The old adage “if you build it, they will come” at one time applied to web sites right up until the internet bubble shattered into a million soapy shards. Now-a-days if the web site is used as a marketing tool (electronic brochure) and the objective of your web site is to produce sales, the site has to be different and stand out from other web sites – something that no one else has thought of and has brought to the web. That’s a very tough thing to do and will usually take a lot of hard work and maybe a venture capitalist or two to help with development costs of your latest and greatest widget. In today’s economy, the homeless are richer than most banks so to find a venture capitalist that will sink money into the web you better have more than just a what-if, if you build it, they will come (IYBI-TWC) rhetoric.
A service is tougher to sell to a customer because it isn’t a thing. A customer can’t touch it or control it. A service is not objective but subjective. A customer can’t have a free trial download of a service to test it out. So how should the executive protection/security industry sell a service on the web and do it at a reasonable cost?
As an example let’s take a look at two industry web sites. The first company, Company A, has a web site that contains high end graphics; fancy action shots, and in there is a list of services that they provide and contact information. Company A web site cost to build was $10,000. The second company, Company B, has low end graphics – simple design, no fancy action shots, list of services with prices, and contact information. Company B web site cost to build was $2,000. Now which industry web site is getting more out of their web site? One would naturally think the fancy, high end brochure on the web, right? But that is not necessarily the case.
The Company A web site is three years old and has the exact same content as day one. Same services, same content information, same old, same old. The company has applied the IYBI-TWC principle. Yes, it does get potential clients to use their services; but most of their clients have always used this industry service company for x amount of years so why change. Don’t get me wrong, this company is making money, but the same money, from the same clients. Same eyes looking at the site, same eyes buying the services. I call this approach the even keel – just hums along thinking everything is going great – but watch out for those icebergs.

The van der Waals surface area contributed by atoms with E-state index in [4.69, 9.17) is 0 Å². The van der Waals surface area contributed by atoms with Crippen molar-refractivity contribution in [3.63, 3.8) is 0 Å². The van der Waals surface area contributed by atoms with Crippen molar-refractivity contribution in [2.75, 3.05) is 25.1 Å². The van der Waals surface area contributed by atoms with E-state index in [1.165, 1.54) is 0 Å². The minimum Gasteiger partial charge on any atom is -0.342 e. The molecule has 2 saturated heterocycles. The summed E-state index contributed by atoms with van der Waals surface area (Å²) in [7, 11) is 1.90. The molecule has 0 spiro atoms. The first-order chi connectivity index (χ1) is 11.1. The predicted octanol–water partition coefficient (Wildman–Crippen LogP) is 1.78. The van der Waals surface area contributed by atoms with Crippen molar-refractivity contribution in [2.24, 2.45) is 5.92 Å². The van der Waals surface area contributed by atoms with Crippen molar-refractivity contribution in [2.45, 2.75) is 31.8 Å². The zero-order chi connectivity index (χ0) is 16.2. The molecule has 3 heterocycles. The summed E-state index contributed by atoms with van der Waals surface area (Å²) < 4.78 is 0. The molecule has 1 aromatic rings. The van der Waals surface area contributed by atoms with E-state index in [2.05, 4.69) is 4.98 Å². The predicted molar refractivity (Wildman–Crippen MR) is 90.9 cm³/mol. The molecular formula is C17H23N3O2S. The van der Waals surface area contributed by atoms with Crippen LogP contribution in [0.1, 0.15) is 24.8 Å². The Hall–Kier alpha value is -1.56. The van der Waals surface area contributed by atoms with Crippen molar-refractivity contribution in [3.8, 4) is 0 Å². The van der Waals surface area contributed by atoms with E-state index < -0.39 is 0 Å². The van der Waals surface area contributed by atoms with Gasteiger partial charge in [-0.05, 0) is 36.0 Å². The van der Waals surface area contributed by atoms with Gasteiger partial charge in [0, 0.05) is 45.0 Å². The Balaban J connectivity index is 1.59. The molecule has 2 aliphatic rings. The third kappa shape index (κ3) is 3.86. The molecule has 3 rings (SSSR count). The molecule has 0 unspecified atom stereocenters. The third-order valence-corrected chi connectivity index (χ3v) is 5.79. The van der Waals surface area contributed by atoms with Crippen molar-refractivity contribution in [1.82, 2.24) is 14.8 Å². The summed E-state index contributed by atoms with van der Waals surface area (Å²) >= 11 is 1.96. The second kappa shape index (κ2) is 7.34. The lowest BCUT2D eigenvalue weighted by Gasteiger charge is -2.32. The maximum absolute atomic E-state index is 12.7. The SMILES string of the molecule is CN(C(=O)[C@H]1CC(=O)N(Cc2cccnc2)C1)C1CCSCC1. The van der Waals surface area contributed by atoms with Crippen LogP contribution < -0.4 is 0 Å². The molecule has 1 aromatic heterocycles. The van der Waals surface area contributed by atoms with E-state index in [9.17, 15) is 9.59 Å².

Company B’s web site is also three years old, however, the company is always updating the site with new services, new schedules maybe a couple of articles related to client feedback or the services they provide. In other words the company is being proactive by managing their web site – keeping it fresh with new content. This does bring to the web site fresh eyes, and maybe new clients. But there is something else this company is doing – looking over the web site statistics. Web statistics sounds like a college math course, but in reality, most Web Hosting Companies make it real easy for you. Company B is getting the following information from visitors to their web site:
• What pages visitors look at and how often
• How often visitors stay on a page
• What time a day most visitors come to the site
• What web site referred their web site
• What search keywords led visitors to their site
• What country or state visitors are from
• Visitor ISP’s – military, government, education, commercial
Most of the information is standard and the hosting provider puts the data into nice bar and circle graphs. So how does Company B make stats work for them? Let me give you a few practical examples.